There were a few comments on the last post saying that they were expecting the tutorials to follow the growth of a single settlement from its earliest buildings through to its maturity into a bustling metropolis. That's not the way I decided to go with this particular set of tutorials, but as you can see in this installment, it's certainly something that crossed my mind.
There will be another post at a later date, with a video image that gradually shows the growth of a single village through a number of seasonal frames over the course of several decades (4 frames per year...70 odd years...that's 280 frames and it's taking a while for me to compile).
For the moment, just a bit more theory regarding the development of towns and small cities.
As an aside, it was pointed out that many medieval villages did not have cobble-stoned streets, so that part of the tutorial isn't entirely historically accurate...but neither is fantasy. Good streets would be a factor of commerce in the area and a need for smooth travel. Larger towns might have regular travel within their boundaries and might develop a stronger desire for hard paved roads, small towns would probably make do with dirt (especially if they aren't particularly wealthy...or aren't trying to show off to neighbouring villages). Some towns might be built on the crossroads of ancient trade routes (established by an ancient empire that might be an analogue of the Romans), these towns might have the central crossroad paths paved with solid flagstones from a bygone era, while the remaining streets are dirt.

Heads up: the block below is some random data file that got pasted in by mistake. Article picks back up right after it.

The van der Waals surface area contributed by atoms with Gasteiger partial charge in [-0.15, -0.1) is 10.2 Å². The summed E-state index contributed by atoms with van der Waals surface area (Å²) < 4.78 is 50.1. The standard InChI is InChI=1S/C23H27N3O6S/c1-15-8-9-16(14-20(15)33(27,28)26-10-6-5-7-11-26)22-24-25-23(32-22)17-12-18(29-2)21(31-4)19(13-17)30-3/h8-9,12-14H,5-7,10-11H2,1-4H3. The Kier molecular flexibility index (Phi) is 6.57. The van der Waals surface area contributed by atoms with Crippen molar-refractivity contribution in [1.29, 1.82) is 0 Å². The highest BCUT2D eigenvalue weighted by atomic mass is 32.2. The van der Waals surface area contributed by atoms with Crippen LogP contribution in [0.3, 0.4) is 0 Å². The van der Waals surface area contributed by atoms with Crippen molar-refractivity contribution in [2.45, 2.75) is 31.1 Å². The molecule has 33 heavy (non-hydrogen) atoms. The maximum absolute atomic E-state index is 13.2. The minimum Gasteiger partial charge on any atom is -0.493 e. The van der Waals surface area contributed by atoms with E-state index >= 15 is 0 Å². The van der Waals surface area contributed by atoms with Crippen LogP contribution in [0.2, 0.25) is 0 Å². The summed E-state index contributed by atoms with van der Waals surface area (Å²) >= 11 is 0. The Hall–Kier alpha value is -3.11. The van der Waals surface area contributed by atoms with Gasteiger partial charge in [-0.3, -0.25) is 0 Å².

The aim of these tutorials is to bring these ideas to your attention, so that you can add depth and history into your maps. If readers are picking holes in my ideas and commentary, then that makes me happy; it shows that people are actually reading what I'm writing, and it shows that they are thinking for themselves and pushing the ideas presented according to their own goals.
As long as people keep reading, I'll keep posting.